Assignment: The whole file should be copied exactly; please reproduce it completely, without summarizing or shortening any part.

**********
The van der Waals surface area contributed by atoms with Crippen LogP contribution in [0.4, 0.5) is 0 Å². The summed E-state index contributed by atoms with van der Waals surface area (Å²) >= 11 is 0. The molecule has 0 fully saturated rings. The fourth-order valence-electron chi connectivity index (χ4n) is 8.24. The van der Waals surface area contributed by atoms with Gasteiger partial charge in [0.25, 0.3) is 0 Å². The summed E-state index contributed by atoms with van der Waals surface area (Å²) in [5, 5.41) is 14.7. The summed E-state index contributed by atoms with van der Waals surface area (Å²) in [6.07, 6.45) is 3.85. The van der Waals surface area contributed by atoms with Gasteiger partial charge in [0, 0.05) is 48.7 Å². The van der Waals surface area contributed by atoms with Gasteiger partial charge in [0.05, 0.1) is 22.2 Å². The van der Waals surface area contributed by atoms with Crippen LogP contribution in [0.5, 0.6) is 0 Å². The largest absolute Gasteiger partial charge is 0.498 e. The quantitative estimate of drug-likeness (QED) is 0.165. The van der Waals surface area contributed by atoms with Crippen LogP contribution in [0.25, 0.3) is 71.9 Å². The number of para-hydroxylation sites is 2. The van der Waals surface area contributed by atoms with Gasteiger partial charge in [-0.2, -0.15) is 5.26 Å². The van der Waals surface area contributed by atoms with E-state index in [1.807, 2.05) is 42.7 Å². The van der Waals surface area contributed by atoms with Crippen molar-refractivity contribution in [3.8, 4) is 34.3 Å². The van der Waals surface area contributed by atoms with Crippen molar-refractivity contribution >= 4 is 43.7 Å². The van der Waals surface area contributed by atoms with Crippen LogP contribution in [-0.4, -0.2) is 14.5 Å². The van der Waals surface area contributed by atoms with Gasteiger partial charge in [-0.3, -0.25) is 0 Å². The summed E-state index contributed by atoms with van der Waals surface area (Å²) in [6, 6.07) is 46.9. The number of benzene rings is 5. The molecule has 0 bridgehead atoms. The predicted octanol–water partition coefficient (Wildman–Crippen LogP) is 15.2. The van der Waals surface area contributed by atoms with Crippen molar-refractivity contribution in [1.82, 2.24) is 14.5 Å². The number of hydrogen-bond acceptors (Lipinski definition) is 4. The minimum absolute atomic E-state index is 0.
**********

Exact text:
The van der Waals surface area contributed by atoms with Crippen LogP contribution in [0.4, 0.5) is 0 Å². The summed E-state index contributed by atoms with van der Waals surface area (Å²) >= 11 is 0. The molecule has 0 fully saturated rings. The fourth-order valence-electron chi connectivity index (χ4n) is 8.24. The van der Waals surface area contributed by atoms with Gasteiger partial charge in [0.25, 0.3) is 0 Å². The summed E-state index contributed by atoms with van der Waals surface area (Å²) in [5, 5.41) is 14.7. The summed E-state index contributed by atoms with van der Waals surface area (Å²) in [6.07, 6.45) is 3.85. The van der Waals surface area contributed by atoms with Gasteiger partial charge in [0, 0.05) is 48.7 Å². The van der Waals surface area contributed by atoms with Gasteiger partial charge in [0.05, 0.1) is 22.2 Å². The van der Waals surface area contributed by atoms with Crippen LogP contribution in [0.5, 0.6) is 0 Å². The largest absolute Gasteiger partial charge is 0.498 e. The quantitative estimate of drug-likeness (QED) is 0.165. The van der Waals surface area contributed by atoms with Crippen LogP contribution in [0.25, 0.3) is 71.9 Å². The number of para-hydroxylation sites is 2. The van der Waals surface area contributed by atoms with Gasteiger partial charge in [-0.2, -0.15) is 5.26 Å². The van der Waals surface area contributed by atoms with E-state index in [1.807, 2.05) is 42.7 Å². The van der Waals surface area contributed by atoms with Crippen molar-refractivity contribution in [3.8, 4) is 34.3 Å². The van der Waals surface area contributed by atoms with Crippen molar-refractivity contribution >= 4 is 43.7 Å². The van der Waals surface area contributed by atoms with Crippen LogP contribution in [-0.4, -0.2) is 14.5 Å². The van der Waals surface area contributed by atoms with Gasteiger partial charge in [-0.3, -0.25) is 0 Å². The summed E-state index contributed by atoms with van der Waals surface area (Å²) in [6, 6.07) is 46.9. The number of benzene rings is 5. The molecule has 0 bridgehead atoms. The predicted octanol–water partition coefficient (Wildman–Crippen LogP) is 15.2. The van der Waals surface area contributed by atoms with Crippen molar-refractivity contribution in [1.82, 2.24) is 14.5 Å². The number of hydrogen-bond acceptors (Lipinski definition) is 4. The minimum absolute atomic E-state index is 0.